I listened to my share of art-core, crunching hideous anti-rock, and psycho sludge in my day. Volcano Suns, Swans, Zeni Geva, Melvins, Cows, Naked City, Napalm Death, Pain Teens, and Foetus all helped hasten my exit from the ancestral homestead.
Elvis Costello has always been one of my faves too. I respect more than enjoy his collaborations with the likes of Bacharach and Brodsky quartet. I truly enjoy the slew of extras he piles into the reissues of his stuff on CD. In visionary rocker mode, he made the insufferably pretentious but undeniably amazing Imperial Bedroom.
I liked Nick Cave's early solo stuff, but it never achieved the scuzzy genius of those Birthday Party albums. Drunk on the Pope's Blood was a live document of a very sinister bunch.
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I would not let the chickens cross the antidote road because I was already hospitlized for trying to say this!-Brad McFall

  
MrHambre
Member (Idle past 1500 days)
Posts: 1495
From: Framingham, MA, USA
Joined: 06-23-2003


Message 11 of 94 (59824)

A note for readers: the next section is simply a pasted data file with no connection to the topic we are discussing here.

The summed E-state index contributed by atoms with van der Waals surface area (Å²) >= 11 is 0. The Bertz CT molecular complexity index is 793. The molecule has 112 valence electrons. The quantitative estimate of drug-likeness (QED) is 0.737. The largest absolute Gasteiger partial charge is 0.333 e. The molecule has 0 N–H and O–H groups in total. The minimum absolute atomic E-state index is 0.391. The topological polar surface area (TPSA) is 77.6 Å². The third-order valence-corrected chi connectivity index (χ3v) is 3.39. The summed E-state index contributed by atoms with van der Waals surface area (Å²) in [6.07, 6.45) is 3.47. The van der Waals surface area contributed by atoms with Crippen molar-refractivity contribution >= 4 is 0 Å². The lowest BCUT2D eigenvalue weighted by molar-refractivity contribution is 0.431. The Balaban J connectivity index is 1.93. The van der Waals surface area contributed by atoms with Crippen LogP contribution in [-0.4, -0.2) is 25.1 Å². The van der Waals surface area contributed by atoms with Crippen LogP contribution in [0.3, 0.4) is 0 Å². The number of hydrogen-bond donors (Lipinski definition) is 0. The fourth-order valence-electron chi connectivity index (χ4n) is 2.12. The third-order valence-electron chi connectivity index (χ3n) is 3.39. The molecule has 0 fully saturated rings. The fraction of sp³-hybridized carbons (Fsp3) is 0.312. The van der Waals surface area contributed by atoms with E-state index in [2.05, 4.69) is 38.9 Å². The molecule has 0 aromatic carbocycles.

10-06-2003 8:52 PM
Reply to: Message 9 by mark24
10-06-2003 7:50 PM


Ah yes, the Clash. I revere their snarling punk debut, and even Blue Oyster Cult's producer couldn't tarnish their coolness on the roaring Give 'Em Enough Rope. My kids are in for years of therapy to cope with the embarrassment of watching their dad jump around when he hears "Tommy Gun." Their songs were so great on London Calling that no one realized how professional and rockist the erstwhile rebels had become. Wile E. Coyote would be shocked at the fall the band would take after that. A worse album than Sandinista! has never been conceived, recorded, or released. The remainder of their career is unworthy of comment. A couplet from Joe Strummer for our friends the Intelligent Design Creationists:
"I believe in this and it's been tested by research
He who fucks nuns will later join the church"
PS. Did I mention that Pink Floyd will be Wierd Al's backing band in Hell? That's the Syd Barrett Floyd, the Roger Waters Floyd, and the David Gilmour Floyd.
------------------
I would not let the chickens cross the antidote road because I was already hospitlized for trying to say this!-Brad McFall